Reflections on Pride

Reflections on Pride

This post, written by LGBTQ Humanist Alliance Co-Chair Callie Wright, originally appeared on TheHumanist.com.

When I was asked to write about LGBT Pride Month for TheHumanist.com, I immediately and enthusiastically said yes. I love Pride Month. It baffled me, then, as I sat down to write, that I couldn’t come up with words that made sense to me. I wanted to talk about the history of Pride, because it’s important for everyone to know that when we celebrate pride, we’re celebrating a riot. I wanted to talk about visibility for our community and this opportunity to step up and claim space in our community. But I couldn’t.

Frankly, much of what’s been on my mind when thinking about Pride of late are forty-nine of our siblings who didn’t get to celebrate this occasion with us. Pride is supposed to be about our community, working its way up from under oppression. It’s supposed to be about us being unashamed of who we are and unafraid to show our faces. But if I’m being completely honest, I am afraid.

That doesn’t mean I wasn’t going to show up. I did show up, and I screamed out loud. I held the hands of my LGBTQ family and boldly declared our existence and celebrated that existence. But it would be hubris to claim that I wasn’t scared. Just one year ago, many or most of us were absolutely euphoric as marriage equality became the law of the land in the United States. I have some friends who are pretty radical. These folks talked all along about how marriage wasn’t even close to the most important issue facing our community, and I even saw some of them say they were overwhelmed with emotion when that decision was handed down.

None of us were under any illusion at all that our work was over. But a major victory to celebrate it certainly felt like the work had fresh momentum. Then came the failure of the Houston Equal Rights Amendment. Then came the bathroom debate. We saw people who were seeking elected office literally threatening to kill people like me if found in the “wrong” bathroom—and making these threats with impunity. Then forty-nine of our siblings were violently taken away from us near the start of the month we were supposed to be celebrating again.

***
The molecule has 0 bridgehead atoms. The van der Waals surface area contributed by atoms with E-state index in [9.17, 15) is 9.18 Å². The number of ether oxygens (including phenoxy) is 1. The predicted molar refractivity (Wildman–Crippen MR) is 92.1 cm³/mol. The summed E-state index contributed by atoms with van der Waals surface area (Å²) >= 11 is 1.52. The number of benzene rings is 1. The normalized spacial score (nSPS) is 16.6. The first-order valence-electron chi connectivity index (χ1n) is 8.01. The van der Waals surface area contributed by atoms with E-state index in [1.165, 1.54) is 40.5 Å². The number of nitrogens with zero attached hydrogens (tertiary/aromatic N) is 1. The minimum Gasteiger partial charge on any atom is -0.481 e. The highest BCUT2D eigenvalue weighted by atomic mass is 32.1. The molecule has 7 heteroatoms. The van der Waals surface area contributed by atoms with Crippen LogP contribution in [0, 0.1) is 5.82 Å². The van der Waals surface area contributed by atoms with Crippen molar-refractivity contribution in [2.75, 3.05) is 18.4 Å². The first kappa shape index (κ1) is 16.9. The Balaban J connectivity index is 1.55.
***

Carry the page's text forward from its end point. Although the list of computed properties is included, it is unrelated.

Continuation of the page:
Last year’s Pride celebration made me feel invincible. I could look the protestors in the eye and laugh at them because they were being left behind. I know now that those feelings may have been illusory. Of course, being able to get legally married didn’t erase the myriad other problems the queer community faces. It most especially didn’t do anything to help the members of the trans community whose names we read at the Transgender Day of Remembrance ceremony last year. But it at least felt like we might be going somewhere. To be clear, I believe we still are, yet this year’s celebration felt far more sober for me.

The events of this month, the bathroom debate in the US, the continued violence against trans women of color, and the many other very real problems our community faces are all crucial reminders of why Pride is a vital exercise for our community. It may appear like an excuse to get drunk, act silly, wear bright colors, and watch an awesome parade, but from the inside, it looks very different. At my first Pride, I was still in the closet. At my second, I was out, proud, and ready to show my face to the world. My third was a euphoric celebration of queer love. My fourth, the LGBT Pride Month that’s coming to a close, has been a defiant show of love and solidarity with my queer and trans siblings in the face of so much hate and violence.

I sincerely hope I live to see the day when Pride is nothing more than a party and a commemoration of a fight long over. I hope that when I’m an old woman, I’ll tell the youth of our community how backwards we used to be, and I hope those stories will make no sense to them because the world they live in will look far more inviting and affirming than ours does today. Until then, I’ll show up to celebrate my existence. I’ll show up to stare straight into the eyes of the bigots there protesting and make sure they know I’m not going anywhere.

In an interview with NPR, Eddie Meltzer, a gay man who was interpreting for the Spanish-speaking members of the Orlando families, said, “we’re strong people because we live in a world that wasn’t made for us. And if tomorrow somebody took over this country and said, we’re going to kill all the gays, I will be the first one in that square saying, shoot me with my big flag all over the place because I would rather die for what I stand for. You can’t kill me. I’m an idea, I’m timeless.” That’s a sentiment humanists, and indeed all people of compassion, can celebrate.